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Establishing an excellent credit history is generally a topic of interest for consumers looking to borrow money in the future, but the same focus is as important for your business. If you only have a few examples of borrowing to demonstrate your business’s financial management, it may be difficult to secure the funds you need to improve and grow your business. If the situation continues, the outcome will not only be bad news for your company but the economy will take a hit with fewer jobs generated and less overall productivity.

Building an excellent credit history won’t happen overnight. How well you repay your business loans is the cornerstone that reassures banks and other lenders of the stability of your business and the foundation on whether to lend to you in the future. One simple way to begin is by using a business credit card.

Business Credit Cards

The first question you may ask is why you shouldn’t use a personal credit card and opt for a business credit card for your company expenses. The most important reason is that the history will be applied to your business rather than to you personally. While the responsibility of the account falls on the company owner, the history will be established in the name of your business. In addition, card companies offer tools, perks and rewards that are specifically designed to benefit businesses. If popularity is any indication of their usefulness, an estimated 60 percent of small businesses use one.

Both small companies and large corporations may find business credit cards a convenient business tool. They are particularly helpful for startups and small businesses because of the ease of securing one as opposed to a bank loan that may require collateral or an already established credit history. Major corporations with annual revenues over $25 million are better qualified for corporate credit cards, commercial loans and other financing options.

Missing Trade Lines

Credit histories for consumers include various accounts referred to as trade lines. These include credit accounts such as car loans, credit cards, mortgages and personal loans. While this information comprises a large part of an individual’s credit score, this type of data may not be reported to the credit bureaus for a business, leaving the job to fill in the gaps in their credit history to the business.

You’ll need to contact the three credit reporting agencies to review what’s on each business credit report and ask how to add trade lines that are missing to increase the depth of your credit history. Here is the most probable trade lines omitted from your business’ credit history.

  • Freight or Shipping Companies
  • Communication Services
  • Website Developers and Managers
  • Consultations and Marketing
  • Office Supply Companies

Fix Credit Report Errors

With your businesses credit reports in hand, it’s an opportune time to check for discrepancies and begin the process of having them deleted or corrected. Errors on your reports can misrepresent how well your business is doing and make it more difficult to get the credit you may need. Contact the credit reporting agency when there are any of the following: a debt listed that’s been paid off, a late payment that never happened, any unknown accounts listed, etc. The agency whose entry you’re challenging has up to 90 days to respond and defend or remove it from the report.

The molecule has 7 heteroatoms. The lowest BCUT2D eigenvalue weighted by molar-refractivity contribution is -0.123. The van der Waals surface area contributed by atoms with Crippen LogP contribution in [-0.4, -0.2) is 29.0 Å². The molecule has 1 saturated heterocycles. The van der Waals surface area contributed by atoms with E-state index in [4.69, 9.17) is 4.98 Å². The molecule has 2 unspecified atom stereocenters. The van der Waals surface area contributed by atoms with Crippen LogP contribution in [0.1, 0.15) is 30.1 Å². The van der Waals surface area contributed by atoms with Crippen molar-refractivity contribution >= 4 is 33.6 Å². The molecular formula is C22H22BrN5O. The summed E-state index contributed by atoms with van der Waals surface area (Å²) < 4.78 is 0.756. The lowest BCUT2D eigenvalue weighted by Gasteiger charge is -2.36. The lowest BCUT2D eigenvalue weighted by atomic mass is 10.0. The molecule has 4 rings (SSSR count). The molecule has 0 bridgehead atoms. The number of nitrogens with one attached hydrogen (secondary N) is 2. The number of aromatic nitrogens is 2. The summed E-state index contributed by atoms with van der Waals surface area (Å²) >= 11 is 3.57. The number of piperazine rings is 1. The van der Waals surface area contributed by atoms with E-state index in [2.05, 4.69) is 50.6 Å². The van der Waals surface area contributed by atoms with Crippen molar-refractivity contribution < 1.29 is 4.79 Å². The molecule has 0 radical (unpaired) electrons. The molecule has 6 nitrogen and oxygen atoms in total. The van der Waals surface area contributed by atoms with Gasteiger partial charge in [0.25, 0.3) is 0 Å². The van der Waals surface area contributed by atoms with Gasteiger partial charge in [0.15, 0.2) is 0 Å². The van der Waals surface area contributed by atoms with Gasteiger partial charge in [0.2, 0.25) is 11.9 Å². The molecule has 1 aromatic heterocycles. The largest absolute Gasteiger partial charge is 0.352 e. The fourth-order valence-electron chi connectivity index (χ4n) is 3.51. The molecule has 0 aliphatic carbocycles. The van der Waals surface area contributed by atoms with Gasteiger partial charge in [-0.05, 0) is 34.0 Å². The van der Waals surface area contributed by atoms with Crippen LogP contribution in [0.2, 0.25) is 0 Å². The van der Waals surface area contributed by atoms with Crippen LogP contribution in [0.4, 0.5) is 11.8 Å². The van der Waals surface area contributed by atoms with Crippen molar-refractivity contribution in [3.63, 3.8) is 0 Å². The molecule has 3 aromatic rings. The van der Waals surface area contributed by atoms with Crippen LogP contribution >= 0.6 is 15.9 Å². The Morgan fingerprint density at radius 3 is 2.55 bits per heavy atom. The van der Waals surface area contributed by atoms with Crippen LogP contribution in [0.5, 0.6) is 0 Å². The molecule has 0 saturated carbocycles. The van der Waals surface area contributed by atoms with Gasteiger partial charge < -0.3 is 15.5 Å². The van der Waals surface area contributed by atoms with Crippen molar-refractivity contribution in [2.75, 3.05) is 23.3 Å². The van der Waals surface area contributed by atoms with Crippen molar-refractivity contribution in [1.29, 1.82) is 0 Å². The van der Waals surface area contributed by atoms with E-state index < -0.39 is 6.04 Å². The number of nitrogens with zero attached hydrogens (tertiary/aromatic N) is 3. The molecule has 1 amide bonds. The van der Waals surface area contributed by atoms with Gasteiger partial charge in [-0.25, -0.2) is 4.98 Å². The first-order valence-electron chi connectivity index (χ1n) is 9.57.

Short-term Business Loans

For an established business, another option to help establish a credit history is to apply for a small loan or line of credit from your local bank. By using a short-term loan rather than a long-term loan, you will be completing the terms of the loan sooner, lengthening your credit history and improving your credit score. Make every payment on time and work to repay the loan ahead of schedule to build a positive history and earn a good credit rating.

Responsible Financial Management

The bottom line to a successful campaign aimed at establishing a credit history for your business is that none of it matters if you don’t practice responsible money management habits. Never use more than 40 percent of your available credit. In other words, if you have a twenty thousand dollar credit limit, your balance should be kept under eight thousand. Using too much of your limit may send the wrong message that you have trouble handling your finances. Pay the account off every month, whenever possible; if you need to carry a balance, make sure your bill is paid on time every month.

This credit history building strategy should be personalized for your particular needs. Never open a new account just for the sole purpose of adding a trade line. Use credit responsibly and you will be rewarded with a healthy credit history and a great credit score that will showcase your company’s ability to manage finances and will be a benefit when you need to borrow in the future.

Noreen Ruth writes for and numerous financial-related blogs and websites. She is interested in educating consumers about using credit responsibly and about legislative action that will affect their ability to borrow the money they need. She has contributed hundreds of articles to various online sites that provide content to inform consumers on credit cards, debt relief services, loans and other finance related topics.

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